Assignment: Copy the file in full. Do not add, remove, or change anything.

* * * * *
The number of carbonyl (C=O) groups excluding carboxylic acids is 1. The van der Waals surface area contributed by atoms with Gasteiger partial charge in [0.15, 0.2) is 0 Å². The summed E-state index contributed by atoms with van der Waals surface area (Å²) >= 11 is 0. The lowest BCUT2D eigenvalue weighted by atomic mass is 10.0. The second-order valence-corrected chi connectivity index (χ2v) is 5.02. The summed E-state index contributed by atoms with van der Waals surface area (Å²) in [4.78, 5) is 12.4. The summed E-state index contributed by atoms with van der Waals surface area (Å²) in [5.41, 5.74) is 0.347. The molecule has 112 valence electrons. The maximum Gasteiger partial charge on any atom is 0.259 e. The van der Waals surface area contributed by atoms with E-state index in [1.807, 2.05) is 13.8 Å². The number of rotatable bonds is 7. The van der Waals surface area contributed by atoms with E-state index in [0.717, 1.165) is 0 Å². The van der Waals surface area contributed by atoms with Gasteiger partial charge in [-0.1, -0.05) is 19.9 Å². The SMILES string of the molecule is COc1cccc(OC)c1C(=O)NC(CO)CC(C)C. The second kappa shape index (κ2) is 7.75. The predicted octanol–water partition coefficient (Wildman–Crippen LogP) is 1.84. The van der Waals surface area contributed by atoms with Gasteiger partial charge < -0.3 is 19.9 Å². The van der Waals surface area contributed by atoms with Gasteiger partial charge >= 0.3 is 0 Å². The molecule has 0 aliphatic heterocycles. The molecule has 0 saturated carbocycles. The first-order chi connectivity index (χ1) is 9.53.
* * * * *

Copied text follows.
The number of carbonyl (C=O) groups excluding carboxylic acids is 1. The van der Waals surface area contributed by atoms with Gasteiger partial charge in [0.15, 0.2) is 0 Å². The summed E-state index contributed by atoms with van der Waals surface area (Å²) >= 11 is 0. The lowest BCUT2D eigenvalue weighted by atomic mass is 10.0. The second-order valence-corrected chi connectivity index (χ2v) is 5.02. The summed E-state index contributed by atoms with van der Waals surface area (Å²) in [4.78, 5) is 12.4. The summed E-state index contributed by atoms with van der Waals surface area (Å²) in [5.41, 5.74) is 0.347. The molecule has 112 valence electrons. The maximum Gasteiger partial charge on any atom is 0.259 e. The van der Waals surface area contributed by atoms with E-state index in [1.807, 2.05) is 13.8 Å². The number of rotatable bonds is 7. The van der Waals surface area contributed by atoms with E-state index in [0.717, 1.165) is 0 Å². The van der Waals surface area contributed by atoms with Gasteiger partial charge in [-0.1, -0.05) is 19.9 Å². The SMILES string of the molecule is COc1cccc(OC)c1C(=O)NC(CO)CC(C)C. The second kappa shape index (κ2) is 7.75. The predicted octanol–water partition coefficient (Wildman–Crippen LogP) is 1.84. The van der Waals surface area contributed by atoms with Gasteiger partial charge < -0.3 is 19.9 Å². The van der Waals surface area contributed by atoms with Gasteiger partial charge >= 0.3 is 0 Å². The molecule has 0 aliphatic heterocycles. The molecule has 0 saturated carbocycles. The first-order chi connectivity index (χ1) is 9.53.